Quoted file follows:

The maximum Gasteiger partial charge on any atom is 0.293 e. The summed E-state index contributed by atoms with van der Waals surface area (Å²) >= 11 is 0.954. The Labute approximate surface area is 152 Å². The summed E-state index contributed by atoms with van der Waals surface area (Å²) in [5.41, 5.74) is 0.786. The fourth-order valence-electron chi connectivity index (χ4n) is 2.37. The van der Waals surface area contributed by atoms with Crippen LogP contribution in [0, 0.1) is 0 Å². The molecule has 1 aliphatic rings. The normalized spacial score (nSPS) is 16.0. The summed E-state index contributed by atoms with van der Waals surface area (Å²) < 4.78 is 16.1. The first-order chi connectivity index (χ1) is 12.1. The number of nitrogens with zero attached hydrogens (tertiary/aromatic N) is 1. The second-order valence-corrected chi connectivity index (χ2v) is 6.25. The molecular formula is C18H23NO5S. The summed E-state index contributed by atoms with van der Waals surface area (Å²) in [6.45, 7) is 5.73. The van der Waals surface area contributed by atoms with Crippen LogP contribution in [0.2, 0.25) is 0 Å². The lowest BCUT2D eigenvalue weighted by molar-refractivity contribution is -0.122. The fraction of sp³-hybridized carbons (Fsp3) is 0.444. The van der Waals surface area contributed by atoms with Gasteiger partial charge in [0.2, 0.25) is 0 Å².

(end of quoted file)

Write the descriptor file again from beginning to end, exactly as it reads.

The maximum Gasteiger partial charge on any atom is 0.293 e. The summed E-state index contributed by atoms with van der Waals surface area (Å²) >= 11 is 0.954. The Labute approximate surface area is 152 Å². The summed E-state index contributed by atoms with van der Waals surface area (Å²) in [5.41, 5.74) is 0.786. The fourth-order valence-electron chi connectivity index (χ4n) is 2.37. The van der Waals surface area contributed by atoms with Crippen LogP contribution in [0, 0.1) is 0 Å². The molecule has 1 aliphatic rings. The normalized spacial score (nSPS) is 16.0. The summed E-state index contributed by atoms with van der Waals surface area (Å²) < 4.78 is 16.1. The first-order chi connectivity index (χ1) is 12.1. The number of nitrogens with zero attached hydrogens (tertiary/aromatic N) is 1. The second-order valence-corrected chi connectivity index (χ2v) is 6.25. The molecular formula is C18H23NO5S. The summed E-state index contributed by atoms with van der Waals surface area (Å²) in [6.45, 7) is 5.73. The van der Waals surface area contributed by atoms with Crippen LogP contribution in [0.2, 0.25) is 0 Å². The lowest BCUT2D eigenvalue weighted by molar-refractivity contribution is -0.122. The fraction of sp³-hybridized carbons (Fsp3) is 0.444. The van der Waals surface area contributed by atoms with Gasteiger partial charge in [0.2, 0.25) is 0 Å².